1. ## Hyperbola

How would I find the equation for the asymptotes of the hyperbola y[squared]/4 - x[squared]/16=1?

2. Originally Posted by gretchen
How would I find the equation for the asymptotes of the hyperbola y[squared]/4 - x[squared]/16=1?
Umm, it's the season for hyperbolas now. The parabolas went silent.

[y^2 / 4] -[x^2 / 16] = 1 -----------(1)

The x^2 term is negative, so the hyperbola does not open left and right ---not along the x-axis, not "horizontal".
So the parabola is "vertical", or its focal axis is vertical, or it opens up and down.
[You can key your clue on the positive variable-squared ---the y^2 here---to mean the focal axis is always there. But I am used to key mine on the negative variable-squared as the parabola not opening along there.]

The semi-transverse axis, a, is "under" the positive variable-squared always---because the transverse axis is always along the focal axis.

The asymptotes are straight lines passing through the center of the hyperbola and the corners of the "rectangle" between the vertices. Here, the slopes of the two asymptotes are +,-a/b, since "a" here is vertical and b is horizontal.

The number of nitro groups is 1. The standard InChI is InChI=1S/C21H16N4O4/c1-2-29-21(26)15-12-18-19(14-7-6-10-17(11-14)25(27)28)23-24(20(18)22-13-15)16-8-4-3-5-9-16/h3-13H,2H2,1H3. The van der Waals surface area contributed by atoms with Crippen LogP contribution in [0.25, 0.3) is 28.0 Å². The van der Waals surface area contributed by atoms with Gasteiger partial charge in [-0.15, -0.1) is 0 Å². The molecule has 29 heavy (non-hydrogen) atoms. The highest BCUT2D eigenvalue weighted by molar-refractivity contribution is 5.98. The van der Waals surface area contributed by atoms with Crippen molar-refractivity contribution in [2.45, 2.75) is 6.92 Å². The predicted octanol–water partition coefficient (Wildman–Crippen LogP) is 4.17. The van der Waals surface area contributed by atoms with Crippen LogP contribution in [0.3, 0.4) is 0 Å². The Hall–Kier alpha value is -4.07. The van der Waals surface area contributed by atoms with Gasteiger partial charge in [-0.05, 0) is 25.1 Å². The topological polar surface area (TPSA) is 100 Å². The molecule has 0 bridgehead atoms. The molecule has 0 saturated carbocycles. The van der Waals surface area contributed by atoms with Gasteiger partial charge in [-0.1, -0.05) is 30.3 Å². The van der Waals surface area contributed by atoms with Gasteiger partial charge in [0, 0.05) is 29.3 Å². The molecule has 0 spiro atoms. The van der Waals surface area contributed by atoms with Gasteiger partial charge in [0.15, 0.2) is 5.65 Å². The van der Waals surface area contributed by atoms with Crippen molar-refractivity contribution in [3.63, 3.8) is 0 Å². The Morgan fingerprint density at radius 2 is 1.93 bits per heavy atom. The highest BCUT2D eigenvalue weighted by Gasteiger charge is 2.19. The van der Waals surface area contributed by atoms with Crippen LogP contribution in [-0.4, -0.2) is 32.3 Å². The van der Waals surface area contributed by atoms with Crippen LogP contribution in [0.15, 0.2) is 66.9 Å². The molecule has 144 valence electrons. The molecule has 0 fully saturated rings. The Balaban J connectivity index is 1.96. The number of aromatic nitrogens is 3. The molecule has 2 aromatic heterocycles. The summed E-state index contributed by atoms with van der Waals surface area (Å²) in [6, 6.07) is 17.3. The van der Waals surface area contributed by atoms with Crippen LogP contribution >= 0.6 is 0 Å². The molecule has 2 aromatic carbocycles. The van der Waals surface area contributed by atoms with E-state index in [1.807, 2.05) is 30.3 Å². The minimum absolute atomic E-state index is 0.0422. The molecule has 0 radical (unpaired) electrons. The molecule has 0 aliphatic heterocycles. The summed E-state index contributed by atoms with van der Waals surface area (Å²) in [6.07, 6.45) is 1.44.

The standard form of the equation of a vertical hyperbola is
[(y-k)^2 / a^2] -[(x-h)^2 / b^2] = 1 ------------------------(i)
where
(h,k) is the center
a is semi-transverse axis
b is semi-cojugate axis

In the given hyperbola:

-----the x^2 and the y^2 have no "companions", so the center (h,k) is (0,0)
-----the a^2 is 4, so a = +,-2.
-----the b^2 is 16, so b = +,-4

So the slopes of the asymptotes are
m = +,-a/b = +,-2/4 = +,-1/2.

We have a point, (0,0), and a slope for any of the two asymptotes, so, using the point-slope form of the equation of a line,
(y -y1) = m(x -x1),
(y -0) = +,-(1/2)(x-0)
y = +,-x/2 ----------------the asymptotes, answer.

Or,
y = x/2 and y = -x/2.

3. Hello, Gretchen!

How would I find the equation for the asymptotes of the hyperbola: .y²/4 - x²/16 .= .1 ?

There is a formula for this problem.

Given the hyperbola: .x²/a² - y²/b² .= .± 1

. . the equations of the asymptotes are: .y .= .±(b/a)x

You problem has: .a = 4, b = 2 . . . Hence: b/a = ½

The asymptotes are: .y .= .± ½x